FTE (Full-time Equivalent): Meaning, Definition

Businesses must determine the number of full-time employees to effectively plan their workforce, comply with laws, and assess federal benefits and program eligibility.

Large organizations employ various full-time, part-time, and flexible employees, which is particularly true. By analyzing the number of hours their employees work, organizations can determine their workload, determine how to allocate their resources more effectively, and complete their projects.

What is FTE?

FTE is also known as whole-time equivalent (WTE); FTE refers to how many full-time employees an organization has.

Employees may work part-time, part-time during certain times of the year, or in various other flexible ways now that a wide range of working options is available.

As a result of this metric, businesses can more effectively organize their headcount by measuring the hours worked by each type of employee.

Using FTE, budget analysts can easily compare headcounts to outputs or profits.

Management and HR can evaluate projects, job descriptions, or employment needs and determine how many FTEs are needed to accomplish the task.

For example:

An individual’s entire work or school day is represented by 1.0 FTE, whereas half of the original figure is represented by 0.5 FTE.

About an individual designated 0.5 usually works or attends classes for less than half a day. This typically means they work or attend classes for less than the standard full-day duration.

The equivalent number of full-time employee hours is one full-time worker on a full-time schedule.

A part-time worker or student working half the company’s official full-time schedule equals one full-time employee.

Four part-time employees work precisely a quarter of the company’s official full-time schedule, equal to one full-time equivalent.

Determining Ftes Is Essential.

A company with a large number of part-time employees should convert worked hours into FTEs to determine how many full-time employees the part-time employees are equivalent to.

For a company, determining FTEs is essential because it gives it a better idea of how practical and valuable its part-time workers are based on the amount of work they perform and, most importantly.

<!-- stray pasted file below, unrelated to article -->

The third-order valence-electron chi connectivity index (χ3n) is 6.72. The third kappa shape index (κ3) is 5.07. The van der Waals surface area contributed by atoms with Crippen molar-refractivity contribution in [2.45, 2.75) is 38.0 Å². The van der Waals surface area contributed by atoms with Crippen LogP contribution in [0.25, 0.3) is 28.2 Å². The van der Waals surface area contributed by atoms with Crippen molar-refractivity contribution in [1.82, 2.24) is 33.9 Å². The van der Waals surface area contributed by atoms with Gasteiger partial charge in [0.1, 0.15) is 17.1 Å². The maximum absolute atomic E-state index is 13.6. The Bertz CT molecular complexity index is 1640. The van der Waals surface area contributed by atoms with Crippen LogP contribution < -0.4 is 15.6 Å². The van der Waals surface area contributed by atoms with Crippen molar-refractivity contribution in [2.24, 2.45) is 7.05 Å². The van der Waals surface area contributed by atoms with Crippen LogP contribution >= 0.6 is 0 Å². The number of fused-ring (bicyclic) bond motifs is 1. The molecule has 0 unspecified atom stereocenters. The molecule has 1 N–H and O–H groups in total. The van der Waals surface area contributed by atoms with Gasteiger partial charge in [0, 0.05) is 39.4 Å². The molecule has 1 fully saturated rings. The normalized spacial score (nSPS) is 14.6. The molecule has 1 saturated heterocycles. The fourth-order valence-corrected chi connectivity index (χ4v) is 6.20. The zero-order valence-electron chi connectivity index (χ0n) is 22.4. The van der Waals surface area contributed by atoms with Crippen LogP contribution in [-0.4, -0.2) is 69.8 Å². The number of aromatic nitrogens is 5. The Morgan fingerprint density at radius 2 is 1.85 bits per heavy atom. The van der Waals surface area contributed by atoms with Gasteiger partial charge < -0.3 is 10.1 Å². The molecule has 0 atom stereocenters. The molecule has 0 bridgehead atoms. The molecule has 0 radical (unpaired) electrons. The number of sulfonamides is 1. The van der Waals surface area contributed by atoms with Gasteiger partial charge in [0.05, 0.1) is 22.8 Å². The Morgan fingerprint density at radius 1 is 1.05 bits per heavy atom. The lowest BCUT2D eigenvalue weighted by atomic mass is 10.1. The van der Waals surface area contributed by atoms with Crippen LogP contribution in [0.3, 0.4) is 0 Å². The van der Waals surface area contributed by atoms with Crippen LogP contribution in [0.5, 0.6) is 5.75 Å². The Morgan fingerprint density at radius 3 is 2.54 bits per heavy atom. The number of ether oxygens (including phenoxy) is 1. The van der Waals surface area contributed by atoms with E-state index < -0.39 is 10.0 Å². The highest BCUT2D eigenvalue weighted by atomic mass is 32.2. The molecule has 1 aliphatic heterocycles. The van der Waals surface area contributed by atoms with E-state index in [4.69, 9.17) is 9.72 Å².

After all, part-time workers are often paid less and do not obtain the same benefits as full-time employees.

Calculating Full-Time Equivalent

The FTE of a full-time employee is calculated by comparing the hours worked to a full-time weekly schedule and the actual hours performed.

Calculate FTE for an annual count by following these steps.

List your employees and their hours of work.

Deduct approved leave hours, such as paid time off and sick leave, from the list of all employees paid with a year-end W-2 form.

Determine the number of hours considered full-time.

The definition of full-time employees is typically based on their weekly maximum working hours, usually 40 hours. An employee working fewer hours than this is considered part-time.

If a company defines a full-time role as 30 hours per week, an employee working less than 30 hours would be considered part-time.

Calculate the number of hours worked per year.

Multiply the number of weekly hours by 52 weeks in a year.

Add up all the hours you work full-time.

Count all the full-time hours your full-time employees have worked.

The total number of part-time hours should be added up

Your part-time employees should add up all their part-time hours.

Calculate the part-time FTE.

Separate the total hours performed by part-time employees by the annual hours worked by full-time employees.

If an employer considers 40 hours a week as full-time, then employees who work 40 hours each count as one full-time employee, while employees who work 20 hours per week are considered half-time employees.

Depending on the requirements of the business, several combinations might be made. In this case, two part-time employees would count as 1.0 FTE, and four part-time employees would count as 2 FTE.

What Purpose are FTEs Calculated?

For various reasons, including workforce planning and adhering to ACA employment laws, identifying which employees are FTEs is essential.

Planning for the workforce

With the calculation of FTEs, employers can plan their workforce more effectively. By forecasting the number of people needed to meet a specific demand, estimating the labor costs associated with particular projects is possible.

Therefore, this information allows for more accurate budgeting and headcount analysis.